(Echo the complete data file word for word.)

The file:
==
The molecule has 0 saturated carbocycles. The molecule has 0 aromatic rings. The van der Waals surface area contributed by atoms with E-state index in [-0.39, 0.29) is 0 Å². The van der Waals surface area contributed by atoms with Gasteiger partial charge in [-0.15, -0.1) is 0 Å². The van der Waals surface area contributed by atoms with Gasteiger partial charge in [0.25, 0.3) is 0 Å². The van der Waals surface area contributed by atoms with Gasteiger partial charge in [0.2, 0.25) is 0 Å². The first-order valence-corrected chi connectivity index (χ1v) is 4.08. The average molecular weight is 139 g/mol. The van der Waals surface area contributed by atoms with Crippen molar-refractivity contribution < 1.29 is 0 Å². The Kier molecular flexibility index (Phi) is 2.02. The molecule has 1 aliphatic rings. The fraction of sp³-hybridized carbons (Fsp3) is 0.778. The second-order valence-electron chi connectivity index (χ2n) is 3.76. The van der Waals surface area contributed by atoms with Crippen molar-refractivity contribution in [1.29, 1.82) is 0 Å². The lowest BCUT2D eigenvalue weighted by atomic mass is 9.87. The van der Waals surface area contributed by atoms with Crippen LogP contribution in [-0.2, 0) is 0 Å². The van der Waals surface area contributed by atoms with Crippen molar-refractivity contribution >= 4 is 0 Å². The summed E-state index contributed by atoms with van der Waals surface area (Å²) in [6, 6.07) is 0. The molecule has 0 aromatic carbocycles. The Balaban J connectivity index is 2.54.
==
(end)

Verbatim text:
The molecule has 0 saturated carbocycles. The molecule has 0 aromatic rings. The van der Waals surface area contributed by atoms with E-state index in [-0.39, 0.29) is 0 Å². The van der Waals surface area contributed by atoms with Gasteiger partial charge in [-0.15, -0.1) is 0 Å². The van der Waals surface area contributed by atoms with Gasteiger partial charge in [0.25, 0.3) is 0 Å². The van der Waals surface area contributed by atoms with Gasteiger partial charge in [0.2, 0.25) is 0 Å². The first-order valence-corrected chi connectivity index (χ1v) is 4.08. The average molecular weight is 139 g/mol. The van der Waals surface area contributed by atoms with Crippen molar-refractivity contribution < 1.29 is 0 Å². The Kier molecular flexibility index (Phi) is 2.02. The molecule has 1 aliphatic rings. The fraction of sp³-hybridized carbons (Fsp3) is 0.778. The second-order valence-electron chi connectivity index (χ2n) is 3.76. The van der Waals surface area contributed by atoms with Crippen molar-refractivity contribution in [1.29, 1.82) is 0 Å². The lowest BCUT2D eigenvalue weighted by atomic mass is 9.87. The van der Waals surface area contributed by atoms with Crippen LogP contribution in [-0.2, 0) is 0 Å². The van der Waals surface area contributed by atoms with Crippen molar-refractivity contribution >= 4 is 0 Å². The summed E-state index contributed by atoms with van der Waals surface area (Å²) in [6, 6.07) is 0. The molecule has 0 aromatic carbocycles. The Balaban J connectivity index is 2.54.